Six Months After Settlement, Less Than Half of States’ $2.5B Slated for Housing
According to a new report, less than half of the $2.5 billion distributed directly to 49 states plus the District of Columbia as part of the National Mortgage Settlement will be used as the settlement intended. The report, the second on the subject released by Enterprise Community Partners, shows that most of the balance is diverted to states’ general funds.
The purpose of the settlement, reached between numerous financial institutions and the federal government and states’ attorneys general, is to help prevent foreclosures, stabilize communities and prosecute financial fraud.
Although 23 states will use all or substantially all of their settlement funds for housing-related activities, and another five have allocated more than 70% of their funds for housing, 14 are devoting less than half of their money toward housing and the rest are using all of their funds for non-housing purposes.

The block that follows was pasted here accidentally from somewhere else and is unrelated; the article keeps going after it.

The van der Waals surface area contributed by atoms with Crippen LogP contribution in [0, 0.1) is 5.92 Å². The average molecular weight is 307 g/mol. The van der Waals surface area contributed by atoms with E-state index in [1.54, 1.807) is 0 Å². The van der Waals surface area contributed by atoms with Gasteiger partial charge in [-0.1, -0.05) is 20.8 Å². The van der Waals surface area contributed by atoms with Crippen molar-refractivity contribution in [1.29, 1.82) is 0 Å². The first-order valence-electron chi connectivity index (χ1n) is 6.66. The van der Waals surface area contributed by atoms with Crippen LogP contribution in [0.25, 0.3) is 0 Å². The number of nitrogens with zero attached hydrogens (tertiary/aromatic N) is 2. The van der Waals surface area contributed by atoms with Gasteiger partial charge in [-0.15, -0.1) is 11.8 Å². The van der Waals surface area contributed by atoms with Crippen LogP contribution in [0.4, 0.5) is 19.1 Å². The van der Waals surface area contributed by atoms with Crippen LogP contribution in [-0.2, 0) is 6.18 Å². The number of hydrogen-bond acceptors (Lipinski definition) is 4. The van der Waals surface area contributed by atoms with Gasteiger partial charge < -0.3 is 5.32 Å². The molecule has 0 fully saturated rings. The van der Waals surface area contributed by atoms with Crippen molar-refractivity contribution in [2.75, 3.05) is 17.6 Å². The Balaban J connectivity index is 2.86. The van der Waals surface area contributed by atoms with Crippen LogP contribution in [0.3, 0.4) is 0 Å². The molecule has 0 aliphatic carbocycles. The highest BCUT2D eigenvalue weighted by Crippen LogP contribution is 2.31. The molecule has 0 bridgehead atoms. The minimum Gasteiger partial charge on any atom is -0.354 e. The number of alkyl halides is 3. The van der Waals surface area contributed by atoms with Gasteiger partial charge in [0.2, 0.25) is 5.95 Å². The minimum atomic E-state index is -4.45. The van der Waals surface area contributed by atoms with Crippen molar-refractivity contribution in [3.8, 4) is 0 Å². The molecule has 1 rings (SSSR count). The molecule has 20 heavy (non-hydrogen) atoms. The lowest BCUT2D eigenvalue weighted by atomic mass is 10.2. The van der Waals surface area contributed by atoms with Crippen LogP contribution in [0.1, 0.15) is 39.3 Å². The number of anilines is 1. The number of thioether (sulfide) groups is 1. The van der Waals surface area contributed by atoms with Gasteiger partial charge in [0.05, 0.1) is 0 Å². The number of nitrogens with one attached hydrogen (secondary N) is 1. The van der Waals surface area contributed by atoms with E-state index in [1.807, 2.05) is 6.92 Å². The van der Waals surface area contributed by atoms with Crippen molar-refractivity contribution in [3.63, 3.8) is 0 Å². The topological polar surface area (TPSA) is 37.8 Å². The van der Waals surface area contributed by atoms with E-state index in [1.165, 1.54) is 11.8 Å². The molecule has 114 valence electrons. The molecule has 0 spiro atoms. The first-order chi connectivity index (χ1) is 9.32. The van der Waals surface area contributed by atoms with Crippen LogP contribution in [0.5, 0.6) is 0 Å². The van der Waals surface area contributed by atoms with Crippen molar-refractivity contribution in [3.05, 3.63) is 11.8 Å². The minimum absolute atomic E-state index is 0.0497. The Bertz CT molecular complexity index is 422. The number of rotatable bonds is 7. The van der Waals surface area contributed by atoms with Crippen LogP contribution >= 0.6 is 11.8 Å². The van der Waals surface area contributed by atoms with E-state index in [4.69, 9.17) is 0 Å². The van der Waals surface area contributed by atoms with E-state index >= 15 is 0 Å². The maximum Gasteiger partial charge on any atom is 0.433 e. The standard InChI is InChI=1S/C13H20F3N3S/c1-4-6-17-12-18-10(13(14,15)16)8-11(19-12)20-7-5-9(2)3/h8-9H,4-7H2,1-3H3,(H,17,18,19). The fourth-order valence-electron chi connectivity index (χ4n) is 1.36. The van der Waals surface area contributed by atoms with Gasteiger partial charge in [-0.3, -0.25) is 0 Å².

In New Jersey, Governor Christie directed settlement funds to the general budget indicating that they should support existing state housing programs this fiscal year. The state’s settlement language does not say who would determine how the money would be spent and allows for the $271 million to be used without limits. The Governor decided to put funds in the general budget although he says that the money will “deal with housing problems, homelessness issues and other affordable housing issues for people of the state.”
The settlement funds that become part of the state’s housing budget did not indicate the expansion of any new housing activities. Advocates do not expect the state to use the money on foreclosure prevention or neighborhood stabilization. The report concludes that New Jersey’s use of the money is not in compliance with the settlement.
Click here for the report that provides a brief, state-by-state description of the planned activities.
Click here for the National Mortgage Settlement website.
Click here for HUD’s Mortgage Servicing Settlement website.